Caput medusae sign - developmental venous anomalies
Citation, DOI, disclosures and article data
At the time the article was created Frank Gaillard had no recorded disclosures.View Frank Gaillard's current disclosures
At the time the article was last revised Henry Knipe had the following disclosures:
- Radiopaedia Events Pty Ltd, Speaker fees (past)
- Integral Diagnostics, Shareholder (ongoing)
- Micro-X Ltd, Shareholder (ongoing)
These were assessed during peer review and were determined to not be relevant to the changes that were made.View Henry Knipe's current disclosures
The caput medusae sign refers to developmental venous anomalies of the brain, where a number of veins converge centrally into a single draining vein.
The sign is seen on both CT and MRI when contrast medium is administered. Angiographically the caput medusae appearance is seen only in the venous phase.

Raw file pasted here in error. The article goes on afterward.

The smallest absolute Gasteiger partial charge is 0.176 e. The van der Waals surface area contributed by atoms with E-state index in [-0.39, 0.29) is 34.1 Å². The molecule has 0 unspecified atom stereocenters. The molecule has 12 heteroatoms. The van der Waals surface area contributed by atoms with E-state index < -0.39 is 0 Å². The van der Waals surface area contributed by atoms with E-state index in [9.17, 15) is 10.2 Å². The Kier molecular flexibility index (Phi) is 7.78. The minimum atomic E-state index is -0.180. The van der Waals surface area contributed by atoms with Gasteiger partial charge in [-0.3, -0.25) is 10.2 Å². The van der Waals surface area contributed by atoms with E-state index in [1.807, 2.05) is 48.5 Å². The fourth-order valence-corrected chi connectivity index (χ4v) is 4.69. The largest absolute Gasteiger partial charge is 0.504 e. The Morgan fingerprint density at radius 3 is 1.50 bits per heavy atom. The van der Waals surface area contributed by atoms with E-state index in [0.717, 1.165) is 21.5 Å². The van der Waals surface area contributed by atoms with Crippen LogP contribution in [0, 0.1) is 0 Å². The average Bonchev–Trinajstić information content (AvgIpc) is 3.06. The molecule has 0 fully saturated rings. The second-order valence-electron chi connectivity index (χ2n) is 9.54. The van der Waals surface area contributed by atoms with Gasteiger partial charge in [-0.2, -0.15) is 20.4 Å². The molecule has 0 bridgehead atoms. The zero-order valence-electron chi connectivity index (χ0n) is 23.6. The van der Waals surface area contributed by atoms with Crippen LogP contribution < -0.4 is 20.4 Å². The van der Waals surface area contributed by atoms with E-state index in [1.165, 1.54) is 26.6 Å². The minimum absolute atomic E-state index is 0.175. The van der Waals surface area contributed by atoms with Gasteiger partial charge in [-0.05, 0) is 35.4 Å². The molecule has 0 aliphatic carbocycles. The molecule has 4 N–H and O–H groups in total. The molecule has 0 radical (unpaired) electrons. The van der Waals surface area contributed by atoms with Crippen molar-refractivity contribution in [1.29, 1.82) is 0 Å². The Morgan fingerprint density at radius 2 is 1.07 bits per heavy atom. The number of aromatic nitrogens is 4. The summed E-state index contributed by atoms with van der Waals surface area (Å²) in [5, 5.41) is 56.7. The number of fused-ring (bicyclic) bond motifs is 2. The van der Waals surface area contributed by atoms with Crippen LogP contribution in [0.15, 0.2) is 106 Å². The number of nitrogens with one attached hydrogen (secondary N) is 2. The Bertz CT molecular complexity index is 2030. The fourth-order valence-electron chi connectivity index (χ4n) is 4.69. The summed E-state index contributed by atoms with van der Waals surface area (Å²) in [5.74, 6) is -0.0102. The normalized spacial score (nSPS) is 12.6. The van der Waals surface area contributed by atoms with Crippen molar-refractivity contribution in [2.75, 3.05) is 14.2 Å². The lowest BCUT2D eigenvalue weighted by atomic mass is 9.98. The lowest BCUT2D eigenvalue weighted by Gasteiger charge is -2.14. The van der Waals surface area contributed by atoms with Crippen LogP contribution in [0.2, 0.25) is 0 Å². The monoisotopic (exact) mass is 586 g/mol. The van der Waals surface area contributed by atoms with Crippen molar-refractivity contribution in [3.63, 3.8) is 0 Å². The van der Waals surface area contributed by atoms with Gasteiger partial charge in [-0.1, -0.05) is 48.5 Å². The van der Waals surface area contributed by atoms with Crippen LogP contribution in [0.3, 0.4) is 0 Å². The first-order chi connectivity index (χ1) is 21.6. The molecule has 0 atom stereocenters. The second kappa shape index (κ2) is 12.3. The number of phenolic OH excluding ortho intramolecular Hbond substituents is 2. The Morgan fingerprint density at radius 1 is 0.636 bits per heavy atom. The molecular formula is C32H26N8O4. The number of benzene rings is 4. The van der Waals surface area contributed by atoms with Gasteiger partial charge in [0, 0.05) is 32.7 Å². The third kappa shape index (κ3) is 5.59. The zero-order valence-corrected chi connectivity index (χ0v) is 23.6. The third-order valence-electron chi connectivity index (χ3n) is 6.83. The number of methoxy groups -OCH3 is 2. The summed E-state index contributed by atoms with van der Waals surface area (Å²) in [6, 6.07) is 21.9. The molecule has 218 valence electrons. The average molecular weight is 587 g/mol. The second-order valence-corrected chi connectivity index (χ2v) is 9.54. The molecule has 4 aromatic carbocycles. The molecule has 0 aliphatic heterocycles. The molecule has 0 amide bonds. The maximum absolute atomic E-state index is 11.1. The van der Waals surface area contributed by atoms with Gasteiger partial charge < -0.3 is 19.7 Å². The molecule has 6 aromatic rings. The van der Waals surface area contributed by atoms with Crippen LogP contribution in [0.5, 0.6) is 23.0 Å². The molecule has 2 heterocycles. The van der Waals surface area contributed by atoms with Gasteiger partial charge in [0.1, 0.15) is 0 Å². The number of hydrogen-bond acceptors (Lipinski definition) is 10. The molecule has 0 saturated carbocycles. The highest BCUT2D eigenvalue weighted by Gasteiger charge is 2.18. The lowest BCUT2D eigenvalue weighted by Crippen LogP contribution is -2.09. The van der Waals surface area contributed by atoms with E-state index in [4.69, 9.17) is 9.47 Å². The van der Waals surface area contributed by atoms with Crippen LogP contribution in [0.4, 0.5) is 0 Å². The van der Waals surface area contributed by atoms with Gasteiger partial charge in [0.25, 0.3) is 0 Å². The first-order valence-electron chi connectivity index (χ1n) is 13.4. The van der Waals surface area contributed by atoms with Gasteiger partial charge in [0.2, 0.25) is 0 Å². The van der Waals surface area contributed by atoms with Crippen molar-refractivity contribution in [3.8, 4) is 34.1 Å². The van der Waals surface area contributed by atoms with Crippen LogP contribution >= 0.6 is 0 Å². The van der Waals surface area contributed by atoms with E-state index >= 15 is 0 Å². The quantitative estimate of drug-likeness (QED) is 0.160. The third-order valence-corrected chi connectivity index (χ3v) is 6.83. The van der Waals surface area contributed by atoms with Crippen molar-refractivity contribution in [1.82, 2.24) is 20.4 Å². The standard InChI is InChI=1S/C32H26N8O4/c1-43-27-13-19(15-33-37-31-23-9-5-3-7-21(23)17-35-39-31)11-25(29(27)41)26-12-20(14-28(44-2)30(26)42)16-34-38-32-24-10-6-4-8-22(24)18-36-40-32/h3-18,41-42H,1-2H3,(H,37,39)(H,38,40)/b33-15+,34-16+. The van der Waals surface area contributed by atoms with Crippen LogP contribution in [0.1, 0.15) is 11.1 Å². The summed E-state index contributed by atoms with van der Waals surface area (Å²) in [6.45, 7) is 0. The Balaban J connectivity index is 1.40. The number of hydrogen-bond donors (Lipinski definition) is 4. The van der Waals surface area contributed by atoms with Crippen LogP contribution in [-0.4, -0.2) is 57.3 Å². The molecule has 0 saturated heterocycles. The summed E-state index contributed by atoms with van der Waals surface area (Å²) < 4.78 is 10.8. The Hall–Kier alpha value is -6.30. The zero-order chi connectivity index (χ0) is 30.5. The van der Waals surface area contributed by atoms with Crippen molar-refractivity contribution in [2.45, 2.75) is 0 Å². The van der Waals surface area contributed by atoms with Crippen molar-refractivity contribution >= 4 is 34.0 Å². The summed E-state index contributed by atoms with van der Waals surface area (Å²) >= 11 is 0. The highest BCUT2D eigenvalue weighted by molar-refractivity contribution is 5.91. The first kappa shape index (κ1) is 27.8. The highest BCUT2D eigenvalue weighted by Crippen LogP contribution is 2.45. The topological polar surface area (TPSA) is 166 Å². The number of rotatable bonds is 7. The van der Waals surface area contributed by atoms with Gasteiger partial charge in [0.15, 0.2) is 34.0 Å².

History and etymology
Caput is the Latin for head, and the sign literally translates as head of Medusa 4. The appearance is reminiscent of the hair of Medusa, one of the three Gorgons of Greek mythology. The Gorgons had venomous snakes for hair and their countenance was said to be so terrifying that anyone who looked upon them was literally turned to stone. Medusa was encountered and beheaded by the Greek demigod hero Perseus 3,5.
- 1. Boukobza M, Enjolras O, Guichard J et al. Cerebral Developmental Venous Anomalies Associated with Head and Neck Venous Malformations. AJNR Am J Neuroradiol. 1996;17(5):987-94. PMC8337500 - Pubmed
- 2. Saba P. The Caput Medusae Sign. Radiology. 1998;207(3):599-600. doi:10.1148/radiology.207.3.9609879 - Pubmed
- 3. Robert Graves. The Greek Myths. (2017) ISBN: 9780241982358 - Google Books
- 4. John C. Traupman. The Bantam New College Latin & English Dictionary. (2007) ISBN: 9780553590128 - Google Books
- 5. Betty Radice. Who's Who in the Ancient World. (1973) ISBN: 0140510559 - Google Books